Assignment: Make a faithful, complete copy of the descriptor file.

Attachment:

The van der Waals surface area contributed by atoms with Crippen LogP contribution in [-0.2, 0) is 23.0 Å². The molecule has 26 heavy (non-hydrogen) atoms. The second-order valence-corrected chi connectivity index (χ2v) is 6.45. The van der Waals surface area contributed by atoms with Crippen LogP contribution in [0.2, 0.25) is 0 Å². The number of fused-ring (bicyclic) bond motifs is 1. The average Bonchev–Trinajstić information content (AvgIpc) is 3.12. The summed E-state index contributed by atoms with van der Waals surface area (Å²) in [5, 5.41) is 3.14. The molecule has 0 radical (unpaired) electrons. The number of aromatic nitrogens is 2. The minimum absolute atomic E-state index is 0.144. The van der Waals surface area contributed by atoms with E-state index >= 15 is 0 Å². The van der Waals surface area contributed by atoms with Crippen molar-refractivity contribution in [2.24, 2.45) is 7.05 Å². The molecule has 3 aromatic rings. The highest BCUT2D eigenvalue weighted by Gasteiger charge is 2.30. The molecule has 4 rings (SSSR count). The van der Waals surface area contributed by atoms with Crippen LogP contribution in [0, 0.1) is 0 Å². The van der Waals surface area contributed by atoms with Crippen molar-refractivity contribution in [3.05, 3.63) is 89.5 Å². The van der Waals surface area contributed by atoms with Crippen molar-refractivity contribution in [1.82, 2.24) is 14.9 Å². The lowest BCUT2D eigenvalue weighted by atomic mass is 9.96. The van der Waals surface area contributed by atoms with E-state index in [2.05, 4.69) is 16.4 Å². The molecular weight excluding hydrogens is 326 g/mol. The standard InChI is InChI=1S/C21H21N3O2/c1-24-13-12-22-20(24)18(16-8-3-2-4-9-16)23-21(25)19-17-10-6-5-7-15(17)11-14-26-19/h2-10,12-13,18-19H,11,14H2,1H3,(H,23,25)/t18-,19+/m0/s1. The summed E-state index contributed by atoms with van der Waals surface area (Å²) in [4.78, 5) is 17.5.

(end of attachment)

The van der Waals surface area contributed by atoms with Crippen LogP contribution in [-0.2, 0) is 23.0 Å². The molecule has 26 heavy (non-hydrogen) atoms. The second-order valence-corrected chi connectivity index (χ2v) is 6.45. The van der Waals surface area contributed by atoms with Crippen LogP contribution in [0.2, 0.25) is 0 Å². The number of fused-ring (bicyclic) bond motifs is 1. The average Bonchev–Trinajstić information content (AvgIpc) is 3.12. The summed E-state index contributed by atoms with van der Waals surface area (Å²) in [5, 5.41) is 3.14. The molecule has 0 radical (unpaired) electrons. The number of aromatic nitrogens is 2. The minimum absolute atomic E-state index is 0.144. The van der Waals surface area contributed by atoms with E-state index >= 15 is 0 Å². The van der Waals surface area contributed by atoms with Crippen molar-refractivity contribution in [2.24, 2.45) is 7.05 Å². The molecule has 3 aromatic rings. The highest BCUT2D eigenvalue weighted by Gasteiger charge is 2.30. The molecule has 4 rings (SSSR count). The van der Waals surface area contributed by atoms with Crippen LogP contribution in [0, 0.1) is 0 Å². The van der Waals surface area contributed by atoms with Crippen molar-refractivity contribution in [3.05, 3.63) is 89.5 Å². The van der Waals surface area contributed by atoms with Crippen molar-refractivity contribution in [1.82, 2.24) is 14.9 Å². The lowest BCUT2D eigenvalue weighted by atomic mass is 9.96. The van der Waals surface area contributed by atoms with E-state index in [2.05, 4.69) is 16.4 Å². The molecular weight excluding hydrogens is 326 g/mol. The standard InChI is InChI=1S/C21H21N3O2/c1-24-13-12-22-20(24)18(16-8-3-2-4-9-16)23-21(25)19-17-10-6-5-7-15(17)11-14-26-19/h2-10,12-13,18-19H,11,14H2,1H3,(H,23,25)/t18-,19+/m0/s1. The summed E-state index contributed by atoms with van der Waals surface area (Å²) in [4.78, 5) is 17.5.